So that was my idea. Dzanc Books has asked me to start an intl. program for them–but you can’t do something like this on your own. I met Scott Laughlin (co-director of Disquiet) in Russia years ago and he had connections there to Alberto de Lacerda (award winning Portuguese Author) and had been there a few times. Oona Patrick who is Portuguese-American, who I met several years ago totally by chance, helped me connect lots of dots, putting me in touch with Frank Gaspar among others. It all just fell into place that way.
What did you hope to accomplish? What do you feel you did accomplish?
We hoped to do a number of things: to make a bunch of American and Canadian writers into foreigners because becoming a foreigner, as Proust said, is essentially the same thing as becoming a writer; to raise the awareness of Portuguese literature and cultural among North Americans; to have a great time in one of the most striking, odd, beautiful and memorable cities in the world…among many other things. Essentially the idea is to create an experience that you could never otherwise experience in a city that you might never otherwise go to. No one could travel to Lisbon without our program and meet 20 different Portuguese writers in the way that we met them.
What elements of the conference worked? What didn’t?
It went over better than we could have ever imagined. The Center for National Culture (CNC), our primary partner in Lisbon, is one of the most efficient cultural institutions in the world. They made all the logistics work. What didn’t work? Well, you know, the typical things: some rooms weren’t comfortable or air conditioned enough for the Americans. But we all made it, and everyone, with the exception of two people out of 50, according to the evaluation, loved it.
How did you select the readers and panelists?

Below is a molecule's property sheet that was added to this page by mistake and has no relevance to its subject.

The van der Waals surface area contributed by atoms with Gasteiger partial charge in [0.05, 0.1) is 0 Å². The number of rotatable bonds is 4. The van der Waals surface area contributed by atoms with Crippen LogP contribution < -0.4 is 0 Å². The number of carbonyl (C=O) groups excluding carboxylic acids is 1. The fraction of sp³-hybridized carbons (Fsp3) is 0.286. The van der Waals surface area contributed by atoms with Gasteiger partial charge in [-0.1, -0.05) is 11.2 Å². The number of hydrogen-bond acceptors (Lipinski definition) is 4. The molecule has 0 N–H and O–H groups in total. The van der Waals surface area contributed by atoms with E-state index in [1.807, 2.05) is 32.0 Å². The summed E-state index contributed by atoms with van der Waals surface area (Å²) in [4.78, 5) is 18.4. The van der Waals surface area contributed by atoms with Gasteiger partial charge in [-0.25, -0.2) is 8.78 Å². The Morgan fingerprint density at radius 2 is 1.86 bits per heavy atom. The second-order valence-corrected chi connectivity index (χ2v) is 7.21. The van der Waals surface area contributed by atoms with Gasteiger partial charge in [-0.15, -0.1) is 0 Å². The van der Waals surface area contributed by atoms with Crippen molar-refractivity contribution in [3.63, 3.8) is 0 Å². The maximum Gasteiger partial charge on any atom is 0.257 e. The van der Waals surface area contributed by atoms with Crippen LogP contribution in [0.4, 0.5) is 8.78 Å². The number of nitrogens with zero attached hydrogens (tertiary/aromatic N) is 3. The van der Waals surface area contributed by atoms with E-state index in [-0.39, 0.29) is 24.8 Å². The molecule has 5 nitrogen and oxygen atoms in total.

From the North American side, we selected writers who have reputations as great teachers. From the Portuguese side we worked with our partner, the CNC, who has a very large roster of Portuguese writers as members.
Why is Portuguese literature such a dark horse? And so unknown to global readers?
I don’t know if it’s unknown to global readers as much as it’s unknown to North American readers. As you know North Americans, especially Americans, tend not to read works in translation in general, from anywhere. That’s the whole point of the program. The Nobel Prize judge, who recently called us too insular, is right in a lot of ways.
Who are your favorite Portuguese writers? Who are your favorite Portuguese-American writers?
I very much like José Luis Peixoto and Valter Hugo Mãe and Patricia Reis among many others. José Agualusa is terrific and well translated. António Lobo Antunes obviously is one of the great living world writers. As for writers from North America of Luso descent, I like Frank Gaspar and Katherine Vaz and Anthony De Sá. I met a whole new group of young Portuguese-American writers in Lisbon this summer, who I hope I’ll be reading soon.
You gathered quite possibly the largest gathering ever of Luso writers in one place. Can you foresee a journal or an anthology coming out of this event?